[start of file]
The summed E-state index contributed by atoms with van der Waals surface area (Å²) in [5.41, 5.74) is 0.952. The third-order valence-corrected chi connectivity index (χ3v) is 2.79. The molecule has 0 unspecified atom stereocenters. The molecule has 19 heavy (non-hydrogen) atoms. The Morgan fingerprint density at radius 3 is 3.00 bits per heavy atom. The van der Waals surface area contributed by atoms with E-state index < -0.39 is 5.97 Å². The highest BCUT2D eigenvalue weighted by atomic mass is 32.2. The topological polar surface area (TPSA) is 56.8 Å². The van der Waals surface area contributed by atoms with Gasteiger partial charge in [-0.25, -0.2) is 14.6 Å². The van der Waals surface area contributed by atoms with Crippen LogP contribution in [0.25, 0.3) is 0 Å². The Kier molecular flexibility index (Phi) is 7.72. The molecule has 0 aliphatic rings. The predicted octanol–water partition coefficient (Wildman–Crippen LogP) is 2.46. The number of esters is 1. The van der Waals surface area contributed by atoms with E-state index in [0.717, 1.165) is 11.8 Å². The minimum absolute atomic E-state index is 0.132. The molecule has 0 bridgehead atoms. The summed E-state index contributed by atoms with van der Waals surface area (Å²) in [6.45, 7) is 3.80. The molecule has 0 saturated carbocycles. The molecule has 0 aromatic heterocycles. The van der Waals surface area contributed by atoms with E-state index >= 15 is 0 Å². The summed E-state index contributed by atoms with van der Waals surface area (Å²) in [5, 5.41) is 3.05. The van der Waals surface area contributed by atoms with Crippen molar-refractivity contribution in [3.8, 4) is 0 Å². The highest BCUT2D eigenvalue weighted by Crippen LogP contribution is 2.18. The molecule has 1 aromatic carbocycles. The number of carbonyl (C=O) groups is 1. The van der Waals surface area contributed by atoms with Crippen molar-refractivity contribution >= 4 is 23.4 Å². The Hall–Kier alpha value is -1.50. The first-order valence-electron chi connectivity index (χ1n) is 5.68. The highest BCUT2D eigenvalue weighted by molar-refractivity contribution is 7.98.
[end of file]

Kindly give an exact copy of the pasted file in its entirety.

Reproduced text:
The summed E-state index contributed by atoms with van der Waals surface area (Å²) in [5.41, 5.74) is 0.952. The third-order valence-corrected chi connectivity index (χ3v) is 2.79. The molecule has 0 unspecified atom stereocenters. The molecule has 19 heavy (non-hydrogen) atoms. The Morgan fingerprint density at radius 3 is 3.00 bits per heavy atom. The van der Waals surface area contributed by atoms with E-state index < -0.39 is 5.97 Å². The highest BCUT2D eigenvalue weighted by atomic mass is 32.2. The topological polar surface area (TPSA) is 56.8 Å². The van der Waals surface area contributed by atoms with Gasteiger partial charge in [-0.25, -0.2) is 14.6 Å². The van der Waals surface area contributed by atoms with Crippen LogP contribution in [0.25, 0.3) is 0 Å². The Kier molecular flexibility index (Phi) is 7.72. The molecule has 0 aliphatic rings. The predicted octanol–water partition coefficient (Wildman–Crippen LogP) is 2.46. The number of esters is 1. The van der Waals surface area contributed by atoms with E-state index in [0.717, 1.165) is 11.8 Å². The minimum absolute atomic E-state index is 0.132. The molecule has 0 bridgehead atoms. The summed E-state index contributed by atoms with van der Waals surface area (Å²) in [6.45, 7) is 3.80. The molecule has 0 saturated carbocycles. The molecule has 0 aromatic heterocycles. The van der Waals surface area contributed by atoms with E-state index >= 15 is 0 Å². The summed E-state index contributed by atoms with van der Waals surface area (Å²) in [5, 5.41) is 3.05. The van der Waals surface area contributed by atoms with Crippen molar-refractivity contribution in [3.8, 4) is 0 Å². The highest BCUT2D eigenvalue weighted by Crippen LogP contribution is 2.18. The molecule has 1 aromatic carbocycles. The number of carbonyl (C=O) groups is 1. The van der Waals surface area contributed by atoms with Crippen molar-refractivity contribution >= 4 is 23.4 Å². The Hall–Kier alpha value is -1.50. The first-order valence-electron chi connectivity index (χ1n) is 5.68. The highest BCUT2D eigenvalue weighted by molar-refractivity contribution is 7.98.